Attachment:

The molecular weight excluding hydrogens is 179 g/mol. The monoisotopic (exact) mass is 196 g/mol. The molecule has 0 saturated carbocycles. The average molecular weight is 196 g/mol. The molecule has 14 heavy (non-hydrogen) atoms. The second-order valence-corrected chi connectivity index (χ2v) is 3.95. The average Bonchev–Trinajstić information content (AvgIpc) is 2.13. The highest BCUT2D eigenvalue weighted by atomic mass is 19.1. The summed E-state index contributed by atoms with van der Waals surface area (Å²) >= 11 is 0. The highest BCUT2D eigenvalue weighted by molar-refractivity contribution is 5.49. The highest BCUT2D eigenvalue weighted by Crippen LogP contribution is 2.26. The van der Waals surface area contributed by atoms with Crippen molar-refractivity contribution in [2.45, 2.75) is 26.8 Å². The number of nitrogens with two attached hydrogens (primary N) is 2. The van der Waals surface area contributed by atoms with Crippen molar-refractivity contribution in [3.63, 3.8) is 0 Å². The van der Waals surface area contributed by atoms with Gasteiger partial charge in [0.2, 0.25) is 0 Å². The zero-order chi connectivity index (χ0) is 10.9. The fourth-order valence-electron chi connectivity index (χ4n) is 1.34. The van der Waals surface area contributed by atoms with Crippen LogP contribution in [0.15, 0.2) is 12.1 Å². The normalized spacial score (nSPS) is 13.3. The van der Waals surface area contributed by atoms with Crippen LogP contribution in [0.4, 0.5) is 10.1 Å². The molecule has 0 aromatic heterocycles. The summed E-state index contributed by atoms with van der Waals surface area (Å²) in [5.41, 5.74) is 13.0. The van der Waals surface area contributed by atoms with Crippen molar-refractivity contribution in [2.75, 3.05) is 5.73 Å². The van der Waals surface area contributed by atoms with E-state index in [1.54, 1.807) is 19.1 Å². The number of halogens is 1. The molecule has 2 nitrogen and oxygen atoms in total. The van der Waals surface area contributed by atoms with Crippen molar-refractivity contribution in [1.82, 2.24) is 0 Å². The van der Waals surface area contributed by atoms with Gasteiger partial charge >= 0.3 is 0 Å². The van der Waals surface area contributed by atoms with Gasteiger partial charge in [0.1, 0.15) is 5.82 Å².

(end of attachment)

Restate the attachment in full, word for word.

The molecular weight excluding hydrogens is 179 g/mol. The monoisotopic (exact) mass is 196 g/mol. The molecule has 0 saturated carbocycles. The average molecular weight is 196 g/mol. The molecule has 14 heavy (non-hydrogen) atoms. The second-order valence-corrected chi connectivity index (χ2v) is 3.95. The average Bonchev–Trinajstić information content (AvgIpc) is 2.13. The highest BCUT2D eigenvalue weighted by atomic mass is 19.1. The summed E-state index contributed by atoms with van der Waals surface area (Å²) >= 11 is 0. The highest BCUT2D eigenvalue weighted by molar-refractivity contribution is 5.49. The highest BCUT2D eigenvalue weighted by Crippen LogP contribution is 2.26. The van der Waals surface area contributed by atoms with Crippen molar-refractivity contribution in [2.45, 2.75) is 26.8 Å². The number of nitrogens with two attached hydrogens (primary N) is 2. The van der Waals surface area contributed by atoms with Crippen molar-refractivity contribution in [3.63, 3.8) is 0 Å². The van der Waals surface area contributed by atoms with Gasteiger partial charge in [0.2, 0.25) is 0 Å². The zero-order chi connectivity index (χ0) is 10.9. The fourth-order valence-electron chi connectivity index (χ4n) is 1.34. The van der Waals surface area contributed by atoms with Crippen LogP contribution in [0.15, 0.2) is 12.1 Å². The normalized spacial score (nSPS) is 13.3. The van der Waals surface area contributed by atoms with Crippen LogP contribution in [0.4, 0.5) is 10.1 Å². The molecule has 0 aromatic heterocycles. The summed E-state index contributed by atoms with van der Waals surface area (Å²) in [5.41, 5.74) is 13.0. The van der Waals surface area contributed by atoms with Crippen molar-refractivity contribution in [2.75, 3.05) is 5.73 Å². The van der Waals surface area contributed by atoms with E-state index in [1.54, 1.807) is 19.1 Å². The number of halogens is 1. The molecule has 2 nitrogen and oxygen atoms in total. The van der Waals surface area contributed by atoms with Crippen molar-refractivity contribution in [1.82, 2.24) is 0 Å². The van der Waals surface area contributed by atoms with Gasteiger partial charge >= 0.3 is 0 Å². The van der Waals surface area contributed by atoms with Gasteiger partial charge in [0.1, 0.15) is 5.82 Å².